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McNamara Has a Blood Clot in Calf

Angels: Interim manager will remain hospitalized in New York for four or five days. Maddon in charge.

August 22, 1996|MIKE DiGIOVANNA | TIMES STAFF WRITER

NEW YORK — Team Tumult took another hit Wednesday despite defeating the New York Yankees, 7-1, as Angel Manager John McNamara was found to have a blood clot in his right calf, a condition that will hospitalize him in New York for the next four or five days and sent another tremor through a shellshocked organization.

Some year it has been for the Angels: They've changed owners and team presidents, their manager resigned in early August, they've gone through a major league-record 27 pitchers and used the disabled list a team-record 21 times.

They've been one of baseball's most underachieving teams, their clubhouse was split by an early season closer controversy, they griped about former Manager Marcel Lachemann, they admitted they lack leadership, and they've been ripped in the papers by new boss Tony Tavares.

And now this.

"We've already given him a blood clot in the leg?" shortstop Gary DiSarcina said when informed of the news. "It's only been two weeks . . . sorry, Mac."

DiSarcina didn't say it, but the message was obvious: Hang around the Angels long enough and something--usually bad--will happen.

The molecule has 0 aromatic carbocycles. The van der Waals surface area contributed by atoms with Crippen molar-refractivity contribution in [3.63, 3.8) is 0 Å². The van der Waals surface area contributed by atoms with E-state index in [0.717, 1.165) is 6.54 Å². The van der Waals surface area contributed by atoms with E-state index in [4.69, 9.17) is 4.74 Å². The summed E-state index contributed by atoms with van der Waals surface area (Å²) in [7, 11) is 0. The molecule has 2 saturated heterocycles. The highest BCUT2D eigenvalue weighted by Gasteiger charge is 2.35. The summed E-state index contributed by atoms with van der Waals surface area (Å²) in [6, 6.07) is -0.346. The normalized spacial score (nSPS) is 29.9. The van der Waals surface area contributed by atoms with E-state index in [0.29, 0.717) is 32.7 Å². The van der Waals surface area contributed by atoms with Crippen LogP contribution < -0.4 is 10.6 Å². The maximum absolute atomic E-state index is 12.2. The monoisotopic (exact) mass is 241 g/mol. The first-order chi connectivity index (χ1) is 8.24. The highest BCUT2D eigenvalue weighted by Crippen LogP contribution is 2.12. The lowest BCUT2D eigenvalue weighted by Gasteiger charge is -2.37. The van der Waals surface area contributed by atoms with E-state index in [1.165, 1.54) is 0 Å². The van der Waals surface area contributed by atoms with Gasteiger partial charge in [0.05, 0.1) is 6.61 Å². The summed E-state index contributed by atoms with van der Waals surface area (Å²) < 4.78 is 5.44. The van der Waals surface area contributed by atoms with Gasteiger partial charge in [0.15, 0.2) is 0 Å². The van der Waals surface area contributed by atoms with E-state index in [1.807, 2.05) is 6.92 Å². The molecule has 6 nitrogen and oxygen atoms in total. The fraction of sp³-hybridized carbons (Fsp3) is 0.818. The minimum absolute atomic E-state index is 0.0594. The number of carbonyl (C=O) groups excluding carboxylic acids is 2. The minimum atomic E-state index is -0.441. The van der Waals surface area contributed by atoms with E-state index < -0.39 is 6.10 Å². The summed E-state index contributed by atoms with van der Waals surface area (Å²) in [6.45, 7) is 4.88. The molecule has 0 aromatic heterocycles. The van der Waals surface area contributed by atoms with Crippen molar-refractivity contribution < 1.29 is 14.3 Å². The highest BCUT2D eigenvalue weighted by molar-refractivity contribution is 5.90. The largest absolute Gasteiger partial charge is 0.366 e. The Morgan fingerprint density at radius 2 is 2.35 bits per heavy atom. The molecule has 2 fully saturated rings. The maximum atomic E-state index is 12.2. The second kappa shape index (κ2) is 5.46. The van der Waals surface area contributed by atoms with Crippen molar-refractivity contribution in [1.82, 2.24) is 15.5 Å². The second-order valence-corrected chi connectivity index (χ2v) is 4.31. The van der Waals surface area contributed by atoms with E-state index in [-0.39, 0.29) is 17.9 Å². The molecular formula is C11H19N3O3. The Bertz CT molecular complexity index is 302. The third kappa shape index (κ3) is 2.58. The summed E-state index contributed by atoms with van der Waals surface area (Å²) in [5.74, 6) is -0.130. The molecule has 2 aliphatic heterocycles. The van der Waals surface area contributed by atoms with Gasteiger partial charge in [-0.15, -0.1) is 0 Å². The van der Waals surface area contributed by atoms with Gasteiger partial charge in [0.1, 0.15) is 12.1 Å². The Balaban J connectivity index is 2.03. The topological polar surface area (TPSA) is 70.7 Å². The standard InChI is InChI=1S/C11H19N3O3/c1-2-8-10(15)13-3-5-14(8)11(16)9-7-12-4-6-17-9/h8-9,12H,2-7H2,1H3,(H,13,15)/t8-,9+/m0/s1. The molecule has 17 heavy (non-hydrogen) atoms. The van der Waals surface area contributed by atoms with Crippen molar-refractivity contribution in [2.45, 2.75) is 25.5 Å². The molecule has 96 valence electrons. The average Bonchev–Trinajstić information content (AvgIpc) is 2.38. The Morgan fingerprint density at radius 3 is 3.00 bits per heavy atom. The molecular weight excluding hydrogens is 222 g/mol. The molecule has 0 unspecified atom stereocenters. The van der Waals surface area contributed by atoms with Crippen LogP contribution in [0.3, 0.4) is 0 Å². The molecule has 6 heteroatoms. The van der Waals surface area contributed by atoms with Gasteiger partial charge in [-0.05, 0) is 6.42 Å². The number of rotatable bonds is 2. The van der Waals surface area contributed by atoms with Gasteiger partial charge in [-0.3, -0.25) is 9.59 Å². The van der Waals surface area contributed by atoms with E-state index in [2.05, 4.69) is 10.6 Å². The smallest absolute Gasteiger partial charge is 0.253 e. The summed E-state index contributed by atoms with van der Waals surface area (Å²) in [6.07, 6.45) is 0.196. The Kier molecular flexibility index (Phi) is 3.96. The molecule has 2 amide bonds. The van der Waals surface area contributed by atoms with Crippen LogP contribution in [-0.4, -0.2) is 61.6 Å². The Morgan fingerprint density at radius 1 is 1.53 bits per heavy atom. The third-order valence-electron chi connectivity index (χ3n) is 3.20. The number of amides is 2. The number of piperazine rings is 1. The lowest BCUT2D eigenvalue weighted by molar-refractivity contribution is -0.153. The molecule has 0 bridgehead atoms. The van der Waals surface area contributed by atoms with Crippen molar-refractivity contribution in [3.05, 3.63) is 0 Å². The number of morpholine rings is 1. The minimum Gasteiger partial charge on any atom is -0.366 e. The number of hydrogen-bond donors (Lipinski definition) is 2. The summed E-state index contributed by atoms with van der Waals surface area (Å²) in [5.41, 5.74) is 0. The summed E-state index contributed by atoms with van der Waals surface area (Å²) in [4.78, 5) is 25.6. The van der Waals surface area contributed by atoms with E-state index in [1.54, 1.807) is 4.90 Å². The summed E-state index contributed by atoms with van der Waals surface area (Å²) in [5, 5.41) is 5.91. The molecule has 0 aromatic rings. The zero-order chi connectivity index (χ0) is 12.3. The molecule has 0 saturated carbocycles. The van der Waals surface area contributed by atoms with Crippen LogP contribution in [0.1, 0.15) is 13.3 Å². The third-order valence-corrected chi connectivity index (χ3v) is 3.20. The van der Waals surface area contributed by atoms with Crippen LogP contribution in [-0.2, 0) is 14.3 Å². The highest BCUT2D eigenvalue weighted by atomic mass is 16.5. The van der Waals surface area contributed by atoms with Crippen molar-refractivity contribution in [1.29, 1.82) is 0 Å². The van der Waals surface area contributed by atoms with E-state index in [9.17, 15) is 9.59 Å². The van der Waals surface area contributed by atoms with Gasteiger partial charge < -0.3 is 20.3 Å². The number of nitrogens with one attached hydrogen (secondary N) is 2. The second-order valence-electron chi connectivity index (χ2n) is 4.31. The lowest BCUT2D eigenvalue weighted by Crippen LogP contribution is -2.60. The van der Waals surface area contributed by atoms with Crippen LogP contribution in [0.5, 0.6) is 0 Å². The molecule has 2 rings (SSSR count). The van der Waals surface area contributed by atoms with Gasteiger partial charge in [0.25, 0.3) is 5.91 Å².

"You become hardened to it all," DiSarcina said. "So many things have happened, to people's families, to themselves, to the organization, it's ridiculous to even ramble them off. What are the chances of a manager taking over and getting a blood clot? The odds of that are pretty slim."

McNamara, 64, was admitted Wednesday morning to Columbia Presbyterian Hospital in New York, where a Doppler scan revealed the problem in his severely swollen calf.

"Just when you think you've seen it all," first baseman J.T. Snow said, "something else happens."

McNamara wasn't sure of the exact medical terminology for his condition--"It's a trombone or something," he said--but according to Dr. Alvin Benvenisty, a vascular surgeon, he has a deep vein thrombosis--a blood clot--in the calf.

Anti-coagulant medication, given orally and intravenously, is expected to dissolve the clot, but McNamara, who was in good spirits after Wednesday's victory, must remain in the hospital to undergo further tests and observation.

"I'm fine," McNamara said. "I don't like to be cooped up, though. This is the first time I've ever been in a hospital [overnight], it's the first time I've ever been in a wheelchair. . . . I've been having a lot of firsts lately."

Joe Maddon, the Angel bench coach who is now the interim interim manager, couldn't imagine McNamara sitting still so long.

"He can't chew [tobacco], he's in New York, he's in a hospital, he probably doesn't have cable TV," Maddon said. "He's probably going nuts in there."

McNamara began having problems with his calf after running in loafers during a treadmill test, part of a physical he underwent near his Nashville home before taking the Angel job Aug. 6.

Five days into his second term as Angel manager, McNamara's lower right leg was so swollen he couldn't make it to the bench for two games, which he managed via walkie-talkie from the Anaheim Stadium clubhouse.

McNamara improved during last weekend's series in Boston, but his foot swelled again Tuesday night, and he was unable to walk out of Yankee Stadium.

"I felt a lot better," McNamara cracked, "before I had my physical."

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